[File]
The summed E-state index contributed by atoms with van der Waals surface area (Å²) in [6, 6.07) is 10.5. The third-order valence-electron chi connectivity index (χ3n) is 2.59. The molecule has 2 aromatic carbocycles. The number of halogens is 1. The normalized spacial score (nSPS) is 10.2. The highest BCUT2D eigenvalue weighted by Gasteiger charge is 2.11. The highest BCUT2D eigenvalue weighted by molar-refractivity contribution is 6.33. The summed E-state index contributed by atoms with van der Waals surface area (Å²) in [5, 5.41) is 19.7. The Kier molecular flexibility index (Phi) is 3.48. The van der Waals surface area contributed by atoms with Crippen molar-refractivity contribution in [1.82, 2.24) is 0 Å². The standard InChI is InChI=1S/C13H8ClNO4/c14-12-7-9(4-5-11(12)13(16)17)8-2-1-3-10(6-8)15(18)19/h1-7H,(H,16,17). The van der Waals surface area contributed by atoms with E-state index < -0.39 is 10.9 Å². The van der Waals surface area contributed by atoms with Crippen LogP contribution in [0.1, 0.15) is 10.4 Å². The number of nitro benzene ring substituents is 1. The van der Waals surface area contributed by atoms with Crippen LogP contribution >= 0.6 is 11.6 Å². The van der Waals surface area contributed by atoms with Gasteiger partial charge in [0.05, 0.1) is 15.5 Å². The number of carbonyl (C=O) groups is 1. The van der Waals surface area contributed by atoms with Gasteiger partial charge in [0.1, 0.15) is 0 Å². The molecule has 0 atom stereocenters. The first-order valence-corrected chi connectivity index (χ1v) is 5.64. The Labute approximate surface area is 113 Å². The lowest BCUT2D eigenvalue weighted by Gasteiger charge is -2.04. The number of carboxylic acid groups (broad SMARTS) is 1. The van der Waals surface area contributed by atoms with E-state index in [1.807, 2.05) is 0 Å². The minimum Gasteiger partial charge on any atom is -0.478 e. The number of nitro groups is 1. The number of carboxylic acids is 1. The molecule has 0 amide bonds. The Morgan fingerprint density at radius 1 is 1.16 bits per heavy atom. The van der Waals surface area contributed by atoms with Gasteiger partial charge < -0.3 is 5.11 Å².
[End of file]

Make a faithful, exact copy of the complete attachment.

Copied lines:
The summed E-state index contributed by atoms with van der Waals surface area (Å²) in [6, 6.07) is 10.5. The third-order valence-electron chi connectivity index (χ3n) is 2.59. The molecule has 2 aromatic carbocycles. The number of halogens is 1. The normalized spacial score (nSPS) is 10.2. The highest BCUT2D eigenvalue weighted by Gasteiger charge is 2.11. The highest BCUT2D eigenvalue weighted by molar-refractivity contribution is 6.33. The summed E-state index contributed by atoms with van der Waals surface area (Å²) in [5, 5.41) is 19.7. The Kier molecular flexibility index (Phi) is 3.48. The van der Waals surface area contributed by atoms with Crippen molar-refractivity contribution in [1.82, 2.24) is 0 Å². The standard InChI is InChI=1S/C13H8ClNO4/c14-12-7-9(4-5-11(12)13(16)17)8-2-1-3-10(6-8)15(18)19/h1-7H,(H,16,17). The van der Waals surface area contributed by atoms with E-state index < -0.39 is 10.9 Å². The van der Waals surface area contributed by atoms with Crippen LogP contribution in [0.1, 0.15) is 10.4 Å². The number of nitro benzene ring substituents is 1. The van der Waals surface area contributed by atoms with Crippen LogP contribution >= 0.6 is 11.6 Å². The van der Waals surface area contributed by atoms with Gasteiger partial charge in [0.05, 0.1) is 15.5 Å². The number of carbonyl (C=O) groups is 1. The van der Waals surface area contributed by atoms with Gasteiger partial charge in [0.1, 0.15) is 0 Å². The molecule has 0 atom stereocenters. The first-order valence-corrected chi connectivity index (χ1v) is 5.64. The Labute approximate surface area is 113 Å². The lowest BCUT2D eigenvalue weighted by Gasteiger charge is -2.04. The number of carboxylic acid groups (broad SMARTS) is 1. The van der Waals surface area contributed by atoms with E-state index in [1.807, 2.05) is 0 Å². The minimum Gasteiger partial charge on any atom is -0.478 e. The number of nitro groups is 1. The number of carboxylic acids is 1. The molecule has 0 amide bonds. The Morgan fingerprint density at radius 1 is 1.16 bits per heavy atom. The van der Waals surface area contributed by atoms with Gasteiger partial charge < -0.3 is 5.11 Å².